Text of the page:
EU unveils €200m Libya migrant project
The European Commission unveiled a €200 million programme for Libya and north Africa on Wednesday (25 January) to stem irregular migration flows, increase surveillance, and save lives within Libya's territorial waters.
The money will also finance efforts to better monitor land borders between Libya, Chad, and Niger.
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Libya, wracked by years of internecine conflict, is the biggest staging point for people leaving Africa for Europe in often lethally dangerous conditions.
Some 4,500 people died last year making the effort.
Broader questions on how much EU states will contribute to the pot and tenuous relations with Libyan authorities in Tripoli may complicate the plan.
EU migration commissioner Dimitris Avramopoulos told MEPs on Tuesday that "real discussions" with Libyan authorities had proven difficult. He noted some 300,000 people were waiting to attempt the Mediterranean Sea crossing.
The EU's foreign affairs chief, Federica Mogherini, told reporters the following day that that was not the case, however.
"We work with the government and national courts, with prime minister [Fayez] al-Sarraj, we also work with municipalities," she said.
The EU commission is drawing the €200 million to cover expenses for 2017 from its €1.8 billion Trust Fund for Africa.
The plan is to have EU states match the amount, but Mogherini said she was unable to "anticipate expectations" when asked how much EU states were likely to contribute.
She noted that any EU money going into the country would be carefully monitored.
Mogherini will meet al-Sarraj next week to hash out the proposal ahead of an EU summit with heads of state and government in Malta on 3 February. She also met with Martin Kobler, the UN's special envoy to Libya.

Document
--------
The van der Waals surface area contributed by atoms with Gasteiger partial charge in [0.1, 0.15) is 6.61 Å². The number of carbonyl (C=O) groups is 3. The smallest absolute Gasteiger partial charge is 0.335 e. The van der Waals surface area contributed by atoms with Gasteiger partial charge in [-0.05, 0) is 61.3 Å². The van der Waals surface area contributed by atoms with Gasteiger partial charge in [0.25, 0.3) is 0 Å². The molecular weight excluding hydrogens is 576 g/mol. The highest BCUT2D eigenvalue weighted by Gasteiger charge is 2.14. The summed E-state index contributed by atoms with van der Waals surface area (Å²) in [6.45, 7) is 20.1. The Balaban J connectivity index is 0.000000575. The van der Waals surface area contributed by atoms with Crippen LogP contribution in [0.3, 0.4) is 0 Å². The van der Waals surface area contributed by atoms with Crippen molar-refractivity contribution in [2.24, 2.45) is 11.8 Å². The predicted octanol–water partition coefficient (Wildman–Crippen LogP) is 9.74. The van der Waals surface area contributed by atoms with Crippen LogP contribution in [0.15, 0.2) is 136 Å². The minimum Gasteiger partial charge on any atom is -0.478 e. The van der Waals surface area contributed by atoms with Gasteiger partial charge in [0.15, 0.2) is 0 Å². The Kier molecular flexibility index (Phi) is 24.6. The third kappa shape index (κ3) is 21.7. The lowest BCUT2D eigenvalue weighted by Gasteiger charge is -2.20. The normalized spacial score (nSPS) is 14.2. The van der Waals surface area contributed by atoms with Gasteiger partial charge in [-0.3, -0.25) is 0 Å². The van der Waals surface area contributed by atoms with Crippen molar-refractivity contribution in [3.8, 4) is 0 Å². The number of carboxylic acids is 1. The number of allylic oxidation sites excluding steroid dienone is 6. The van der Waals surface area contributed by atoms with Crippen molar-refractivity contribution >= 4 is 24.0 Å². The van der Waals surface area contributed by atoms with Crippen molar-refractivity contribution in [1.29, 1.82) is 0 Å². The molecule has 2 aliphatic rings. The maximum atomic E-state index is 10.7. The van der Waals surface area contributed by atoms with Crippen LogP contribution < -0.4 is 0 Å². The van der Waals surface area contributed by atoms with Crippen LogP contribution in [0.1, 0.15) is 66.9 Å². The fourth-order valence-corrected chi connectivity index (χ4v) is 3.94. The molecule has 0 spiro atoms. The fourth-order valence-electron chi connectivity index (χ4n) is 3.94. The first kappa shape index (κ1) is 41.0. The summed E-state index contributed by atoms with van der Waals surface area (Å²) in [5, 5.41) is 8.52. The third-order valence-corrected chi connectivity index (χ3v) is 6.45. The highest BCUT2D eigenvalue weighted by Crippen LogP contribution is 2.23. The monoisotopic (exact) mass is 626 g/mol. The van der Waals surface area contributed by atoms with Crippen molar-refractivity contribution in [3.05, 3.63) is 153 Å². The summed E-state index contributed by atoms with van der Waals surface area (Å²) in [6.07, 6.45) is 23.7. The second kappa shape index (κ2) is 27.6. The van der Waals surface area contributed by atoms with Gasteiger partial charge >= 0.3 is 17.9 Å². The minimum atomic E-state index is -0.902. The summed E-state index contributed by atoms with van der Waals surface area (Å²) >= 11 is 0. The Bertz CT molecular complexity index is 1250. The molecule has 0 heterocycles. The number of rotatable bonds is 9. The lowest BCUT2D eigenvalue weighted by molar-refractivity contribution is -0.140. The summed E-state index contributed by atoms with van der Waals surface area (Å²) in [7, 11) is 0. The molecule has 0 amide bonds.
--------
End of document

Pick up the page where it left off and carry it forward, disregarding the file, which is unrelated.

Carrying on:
Kobler was supposed to fly to Tobruk international airport last week, but his office in Tunisia told this website the flight had been canceled "and postponed due to a procedural delay."
Part of the earmarked funds will also go to increasing Libyan border surveillance in the lead-up to the full launch of the Seahorse Mediterranean Network sometime this Spring.
Seahorse is to connect national coordination centres for border surveillance from Cyprus, France, Greece, Italy, Portugal, and Spain.
It means providing the Libyan coastguard with equipment to connect to member states to better monitor incidents in real time. Algeria, Egypt and Tunisia might also be linked up.
Avramopoulos said that Europol, the EU police agency, and the European Border and Coast Guard Agency, also known as Frontex, will play a key role.
"Both agencies will actively contribute to the cracking down, the dismantling of smuggler networks and the organised crime networks hiding behind them," he said.
Mogherini and Avramopoulos also dismissed ideas of replicating the EU-Turkey deal in Libya.
The EU is paying Turkey billions in humanitarian aid and moving toward visa-free access for Turks to Europe in return for Turkey’s help in stopping migrants.
No Turkey-type deal
"The two situations are completely different, the two countries are completely different, the composition of the flow is completely different, and the set of measures are completely different, so there is no comparison that can be done. The two things are completely distinct, one from the other," said Mogherini on Wednesday.
An EU naval operation, Sophia, is patrolling the fringes of Libya's territorial waters and arrested over 100 human smugglers last year.
It cannot get a UN permit to enter Libyan waters, but the EU aims to train and equip the Libyan coastguard to operate there instead.
"The proposal is to increase significantly the training of the Libyan coastguard," said Mogherini.
At the same time, Mogherini is trying to gain greater access to Libya for the United Nations refugee agency and the International Organisation for Migration.
"That would be for us the only guarantee that international standards would be met, lives are protected, and the management of the flow inside the country are done properly," she said.
In an added complication, Malta earlier this month warned that Libya was at risk of descending into civil war.
A Russian-backed Libyan warlord, Khalifa Haftar, is slowly advancing towards Libya's capital Tripoli, to challenge the authority of the UN and EIU -recognised government, al-Sarraj’s GNA.
Haftar leads the Libyan National Army, a powerful militia, and is being funded by Moscow, which wants to establish a naval base in Libya, the Maltese foreign minister warned.